4. No extra payments the biggest concern many companies have with outsourcing their work to external software houses is the additional costs that would need to be incurred. In-house developers are part of the company’s existing personnel and require no extra payment to start work on the new software requirements. This is ideal if the requirements are minor and needs to be deployed rapidly. 

5. Best cultural fit – with no lack of stories about how software projects were derailed due to misfits between clients and software development houses, your concerns about a good cultural fit is justified. You need not worry about this with in-house developers as they have already gone through the 4 stages of team formation (forming, storming, norming and performing).

That Would Be Great Meme on software outsourcing

We admit that the above advantages make a pretty convincing argument to hiring more developers for your in-house dev team. But bear with us for a moment and take a look at the not so positive side of in-house development too. 

What are the disadvantages of in-house development?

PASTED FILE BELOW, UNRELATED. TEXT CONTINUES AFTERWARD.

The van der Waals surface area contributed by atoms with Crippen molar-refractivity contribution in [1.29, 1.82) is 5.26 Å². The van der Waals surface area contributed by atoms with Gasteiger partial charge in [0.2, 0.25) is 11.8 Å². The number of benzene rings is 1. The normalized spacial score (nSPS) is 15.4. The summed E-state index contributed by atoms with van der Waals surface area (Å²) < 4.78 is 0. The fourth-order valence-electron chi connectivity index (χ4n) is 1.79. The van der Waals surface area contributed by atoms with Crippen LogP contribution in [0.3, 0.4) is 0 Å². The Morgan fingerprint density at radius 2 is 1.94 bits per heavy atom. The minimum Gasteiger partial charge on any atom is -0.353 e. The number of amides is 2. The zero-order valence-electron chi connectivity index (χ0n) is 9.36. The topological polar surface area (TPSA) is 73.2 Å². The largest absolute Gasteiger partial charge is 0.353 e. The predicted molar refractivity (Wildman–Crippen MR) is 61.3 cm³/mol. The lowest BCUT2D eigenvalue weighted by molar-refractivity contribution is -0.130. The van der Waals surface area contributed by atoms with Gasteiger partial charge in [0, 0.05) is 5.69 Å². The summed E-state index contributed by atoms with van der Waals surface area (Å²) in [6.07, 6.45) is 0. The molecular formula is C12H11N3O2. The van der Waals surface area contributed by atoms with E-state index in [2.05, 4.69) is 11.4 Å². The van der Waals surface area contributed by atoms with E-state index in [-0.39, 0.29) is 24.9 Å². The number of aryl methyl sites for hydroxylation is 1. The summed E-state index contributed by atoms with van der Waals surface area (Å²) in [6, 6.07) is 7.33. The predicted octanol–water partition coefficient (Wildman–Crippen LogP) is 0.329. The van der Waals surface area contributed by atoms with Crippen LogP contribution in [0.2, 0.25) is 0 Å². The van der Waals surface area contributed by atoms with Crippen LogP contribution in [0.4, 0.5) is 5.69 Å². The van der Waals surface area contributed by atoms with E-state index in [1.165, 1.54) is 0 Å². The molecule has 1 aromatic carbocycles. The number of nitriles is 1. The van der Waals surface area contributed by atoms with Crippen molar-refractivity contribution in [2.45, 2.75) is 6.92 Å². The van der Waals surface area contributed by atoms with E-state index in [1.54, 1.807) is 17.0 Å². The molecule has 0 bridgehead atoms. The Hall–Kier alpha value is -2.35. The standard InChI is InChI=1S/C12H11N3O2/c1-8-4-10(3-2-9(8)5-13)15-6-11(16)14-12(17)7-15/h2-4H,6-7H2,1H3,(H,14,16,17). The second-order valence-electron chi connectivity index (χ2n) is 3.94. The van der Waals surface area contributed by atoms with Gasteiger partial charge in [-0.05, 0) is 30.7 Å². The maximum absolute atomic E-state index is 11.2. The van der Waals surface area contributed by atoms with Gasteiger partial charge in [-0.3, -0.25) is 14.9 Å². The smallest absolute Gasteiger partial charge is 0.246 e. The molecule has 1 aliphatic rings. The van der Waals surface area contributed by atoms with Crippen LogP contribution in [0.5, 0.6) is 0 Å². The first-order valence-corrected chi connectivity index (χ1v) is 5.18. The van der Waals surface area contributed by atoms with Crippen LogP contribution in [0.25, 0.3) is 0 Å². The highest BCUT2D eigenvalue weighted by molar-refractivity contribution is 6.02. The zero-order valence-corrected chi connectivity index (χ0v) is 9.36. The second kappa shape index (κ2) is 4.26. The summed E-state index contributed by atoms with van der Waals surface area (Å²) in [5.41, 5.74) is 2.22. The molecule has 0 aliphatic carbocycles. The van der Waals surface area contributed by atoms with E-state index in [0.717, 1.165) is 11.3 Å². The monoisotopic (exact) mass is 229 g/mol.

1. The lack of developers – you don’t hear the term unemployed software developer much, as the ever-growing demand for skilled software developers is eclipsing its supply. This increased demand for specialists in the field of computer software is expected to grow by  24% from 2016 to 2026 (faster than the average for all occupations) as per the United States Bureau of Labor Statistics (BLS). No wonder software development skills were chosen as the 2nd most promising job in the US for 2019 by LinkedIn!

The real question then is do you have the resources necessary to attract a software developer that is being poached by many companies? Skilled software developers today care more about the level of challenges they encounter, the company’s purpose and their work-life balance over the mere promise of higher pay. Can you tick all these boxes?